We live in a world of precision and ours is a life of numbers and data. Things have to be by-the-book, there are methods and guidelines for just about everything and formatting, more than ever, rules. The postal system as we know it, is no exception. It’s common knowledge that if one wants a letter to arrive, one follows very a strict recipe, arguably tinted by national habits but nevertheless rather rigid and border-proof. Name first. Title. Company. Apartment. Civic number. Street name. City. Postal Code. Country. Planet. Etc.
And then there’s Costa Rica. Believe it or not, until a couple of years ago, Costa Rica hadn’t yet embraced the otherwise worldwide convention of assigning to houses a street number and an address. Not even in most of the Capital San Jose – and I saw this with my own eyes, or rather I failed to see it because there were neither street names nor numbers! The result? One did not live at 123 SomeStreet but rather at SomeStreet, 30 meters West and 65 meters South of SomeAvenue. That’s right, they labeled their addresses with a reference – in distance – to a landmark!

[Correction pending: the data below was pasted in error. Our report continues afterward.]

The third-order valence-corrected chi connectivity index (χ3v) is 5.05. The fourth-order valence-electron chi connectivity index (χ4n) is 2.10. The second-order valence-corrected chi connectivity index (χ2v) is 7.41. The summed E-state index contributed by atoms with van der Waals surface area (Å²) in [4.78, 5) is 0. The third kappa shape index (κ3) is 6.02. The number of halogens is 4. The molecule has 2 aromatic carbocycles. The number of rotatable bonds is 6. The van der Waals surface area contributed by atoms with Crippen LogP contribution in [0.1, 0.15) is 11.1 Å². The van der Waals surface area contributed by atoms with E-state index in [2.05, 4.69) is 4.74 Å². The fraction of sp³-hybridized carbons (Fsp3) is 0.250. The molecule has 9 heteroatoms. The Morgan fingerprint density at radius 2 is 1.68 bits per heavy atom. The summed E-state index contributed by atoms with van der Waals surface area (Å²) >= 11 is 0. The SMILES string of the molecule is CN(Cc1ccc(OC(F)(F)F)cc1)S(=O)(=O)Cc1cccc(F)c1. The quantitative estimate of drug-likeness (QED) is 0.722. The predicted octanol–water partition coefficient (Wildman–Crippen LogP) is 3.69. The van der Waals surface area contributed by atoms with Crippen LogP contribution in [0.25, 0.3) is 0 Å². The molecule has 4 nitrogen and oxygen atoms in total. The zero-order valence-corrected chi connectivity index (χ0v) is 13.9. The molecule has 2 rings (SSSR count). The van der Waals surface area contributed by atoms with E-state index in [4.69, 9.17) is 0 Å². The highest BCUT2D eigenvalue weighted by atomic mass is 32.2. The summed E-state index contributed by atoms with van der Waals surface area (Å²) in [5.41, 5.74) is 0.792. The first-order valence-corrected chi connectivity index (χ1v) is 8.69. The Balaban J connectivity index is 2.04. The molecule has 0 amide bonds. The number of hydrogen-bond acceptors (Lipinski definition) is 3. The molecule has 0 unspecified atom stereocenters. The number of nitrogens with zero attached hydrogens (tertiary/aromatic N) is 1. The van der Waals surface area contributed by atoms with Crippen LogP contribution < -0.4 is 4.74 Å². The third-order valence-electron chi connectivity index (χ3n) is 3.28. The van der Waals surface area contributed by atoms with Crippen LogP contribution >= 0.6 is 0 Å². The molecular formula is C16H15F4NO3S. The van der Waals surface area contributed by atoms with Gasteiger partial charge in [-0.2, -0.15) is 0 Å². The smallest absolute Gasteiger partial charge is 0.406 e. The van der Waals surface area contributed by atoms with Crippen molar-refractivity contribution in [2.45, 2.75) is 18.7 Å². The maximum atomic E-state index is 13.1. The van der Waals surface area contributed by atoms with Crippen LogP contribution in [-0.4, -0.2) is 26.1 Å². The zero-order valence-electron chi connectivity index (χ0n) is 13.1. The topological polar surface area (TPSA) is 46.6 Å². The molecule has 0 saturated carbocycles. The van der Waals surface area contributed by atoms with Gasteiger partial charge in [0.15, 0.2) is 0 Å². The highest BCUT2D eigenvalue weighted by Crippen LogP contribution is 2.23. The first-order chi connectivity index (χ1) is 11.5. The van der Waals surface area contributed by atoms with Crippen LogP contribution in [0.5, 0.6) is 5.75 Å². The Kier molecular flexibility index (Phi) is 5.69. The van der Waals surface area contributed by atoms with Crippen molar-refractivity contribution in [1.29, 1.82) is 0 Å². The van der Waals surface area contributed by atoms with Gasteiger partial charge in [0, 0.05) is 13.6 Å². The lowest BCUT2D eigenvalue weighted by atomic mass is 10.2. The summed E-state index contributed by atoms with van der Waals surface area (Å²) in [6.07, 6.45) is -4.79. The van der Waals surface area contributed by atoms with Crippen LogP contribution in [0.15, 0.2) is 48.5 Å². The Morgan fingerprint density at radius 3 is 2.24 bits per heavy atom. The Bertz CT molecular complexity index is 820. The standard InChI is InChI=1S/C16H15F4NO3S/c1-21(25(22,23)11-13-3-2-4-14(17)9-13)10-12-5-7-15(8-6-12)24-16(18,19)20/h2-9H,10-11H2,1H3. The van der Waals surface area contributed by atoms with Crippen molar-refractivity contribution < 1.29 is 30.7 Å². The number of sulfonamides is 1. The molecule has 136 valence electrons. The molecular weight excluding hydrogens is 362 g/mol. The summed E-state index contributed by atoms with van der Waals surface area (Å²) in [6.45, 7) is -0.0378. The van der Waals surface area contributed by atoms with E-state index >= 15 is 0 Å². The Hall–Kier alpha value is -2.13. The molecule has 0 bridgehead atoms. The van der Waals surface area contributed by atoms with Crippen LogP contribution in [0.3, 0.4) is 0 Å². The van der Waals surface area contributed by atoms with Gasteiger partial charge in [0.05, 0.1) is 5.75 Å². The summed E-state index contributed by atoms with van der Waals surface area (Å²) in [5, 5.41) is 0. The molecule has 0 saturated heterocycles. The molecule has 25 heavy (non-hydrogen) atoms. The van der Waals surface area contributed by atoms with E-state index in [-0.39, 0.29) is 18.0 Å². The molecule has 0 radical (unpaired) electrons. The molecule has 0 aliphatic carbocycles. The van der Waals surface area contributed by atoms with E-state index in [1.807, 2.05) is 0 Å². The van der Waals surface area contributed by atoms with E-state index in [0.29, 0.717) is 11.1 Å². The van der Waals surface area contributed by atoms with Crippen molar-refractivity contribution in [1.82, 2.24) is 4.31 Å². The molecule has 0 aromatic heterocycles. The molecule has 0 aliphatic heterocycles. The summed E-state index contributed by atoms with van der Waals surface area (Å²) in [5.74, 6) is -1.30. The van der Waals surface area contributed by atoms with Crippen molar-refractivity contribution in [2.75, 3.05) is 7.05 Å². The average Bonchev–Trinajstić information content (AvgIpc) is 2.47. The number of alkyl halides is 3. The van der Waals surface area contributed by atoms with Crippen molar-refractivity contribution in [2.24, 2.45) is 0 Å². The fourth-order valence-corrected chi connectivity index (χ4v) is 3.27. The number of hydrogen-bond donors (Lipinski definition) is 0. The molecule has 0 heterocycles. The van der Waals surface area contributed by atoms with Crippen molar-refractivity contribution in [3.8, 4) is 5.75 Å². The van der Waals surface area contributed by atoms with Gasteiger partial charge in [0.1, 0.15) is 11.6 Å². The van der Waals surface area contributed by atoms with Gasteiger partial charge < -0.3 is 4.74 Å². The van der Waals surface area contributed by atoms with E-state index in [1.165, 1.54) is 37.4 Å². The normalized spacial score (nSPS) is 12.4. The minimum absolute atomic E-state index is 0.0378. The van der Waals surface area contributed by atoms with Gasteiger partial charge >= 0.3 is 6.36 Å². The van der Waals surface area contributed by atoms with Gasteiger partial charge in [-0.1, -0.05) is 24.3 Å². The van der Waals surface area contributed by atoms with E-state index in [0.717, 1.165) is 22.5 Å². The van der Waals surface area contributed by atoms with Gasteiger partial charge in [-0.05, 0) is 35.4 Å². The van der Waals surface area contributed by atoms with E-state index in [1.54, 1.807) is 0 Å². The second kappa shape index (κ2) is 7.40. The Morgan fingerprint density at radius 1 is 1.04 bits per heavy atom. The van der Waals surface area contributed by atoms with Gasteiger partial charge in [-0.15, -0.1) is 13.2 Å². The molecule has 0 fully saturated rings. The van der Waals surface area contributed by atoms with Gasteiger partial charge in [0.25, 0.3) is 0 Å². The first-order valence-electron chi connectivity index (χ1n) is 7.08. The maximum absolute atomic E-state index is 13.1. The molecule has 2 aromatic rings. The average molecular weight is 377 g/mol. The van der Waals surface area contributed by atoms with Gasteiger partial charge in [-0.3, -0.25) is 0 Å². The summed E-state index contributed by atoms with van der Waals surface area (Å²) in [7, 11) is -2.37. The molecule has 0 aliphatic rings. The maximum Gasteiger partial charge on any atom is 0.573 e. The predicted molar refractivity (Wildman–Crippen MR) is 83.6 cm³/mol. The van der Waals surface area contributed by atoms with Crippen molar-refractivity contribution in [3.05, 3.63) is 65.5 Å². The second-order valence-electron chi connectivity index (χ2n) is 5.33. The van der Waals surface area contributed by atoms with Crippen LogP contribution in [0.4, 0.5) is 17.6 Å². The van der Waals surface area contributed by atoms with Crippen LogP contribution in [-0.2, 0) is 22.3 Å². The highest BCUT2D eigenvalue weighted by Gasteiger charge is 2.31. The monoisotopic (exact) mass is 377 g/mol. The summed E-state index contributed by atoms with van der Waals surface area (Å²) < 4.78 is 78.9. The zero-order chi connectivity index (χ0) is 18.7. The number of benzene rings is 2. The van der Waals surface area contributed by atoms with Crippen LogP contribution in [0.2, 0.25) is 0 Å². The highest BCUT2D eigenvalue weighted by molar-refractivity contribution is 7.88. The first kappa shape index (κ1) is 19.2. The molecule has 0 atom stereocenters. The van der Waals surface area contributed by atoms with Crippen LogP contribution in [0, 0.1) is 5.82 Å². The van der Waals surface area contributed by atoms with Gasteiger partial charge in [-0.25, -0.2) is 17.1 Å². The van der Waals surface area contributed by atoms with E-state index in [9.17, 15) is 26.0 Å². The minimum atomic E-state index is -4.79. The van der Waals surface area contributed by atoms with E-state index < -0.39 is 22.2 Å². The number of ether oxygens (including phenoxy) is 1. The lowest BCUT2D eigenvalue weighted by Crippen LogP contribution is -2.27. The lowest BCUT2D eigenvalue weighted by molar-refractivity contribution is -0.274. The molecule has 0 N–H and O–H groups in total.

Now it would seem that a reform is under way; the national postal service, Correos de Costa Rica, has ambitiously begun assigning alphanumeric addresses to the Capital’s houses and buildings. As a result, one now lives at something like Av8-Ca15-#15. Yeah, I can hear a few fingers scratching as many heads. It’s definitely not the easiest way to convert a country to progress. What the above really means is that you live on 8th Ave, 15 meters from the closest lowest intersection which is 15th Street… Gulp. I think the Switzerland of Central America has a long way to go…
Any way, this new system hasn’t reached the outskirts yet and the letter I received today from el muy estimado Señor Andres González Suárez, a Costarricense student in tourism very courageously asking me for a job, was labeled creatively without a postal code, but it’s the return address that poured sunshine in my day. I’ll translate for those of you who don’t espeaka’ eSpanish – bare with me, Don Estorbo:
50 meters North and 100 meters East
of the Heredia Cemetery, Last
House left-hand side.
Now is that poetic or what?
By the way, I don’t have a job for Andres but if you own a business in Canada and are willing to legally hire a Tico on a temporary work permit, drop him a note. Your letter might even reach him. The cemetery isn’t going anywhere soon.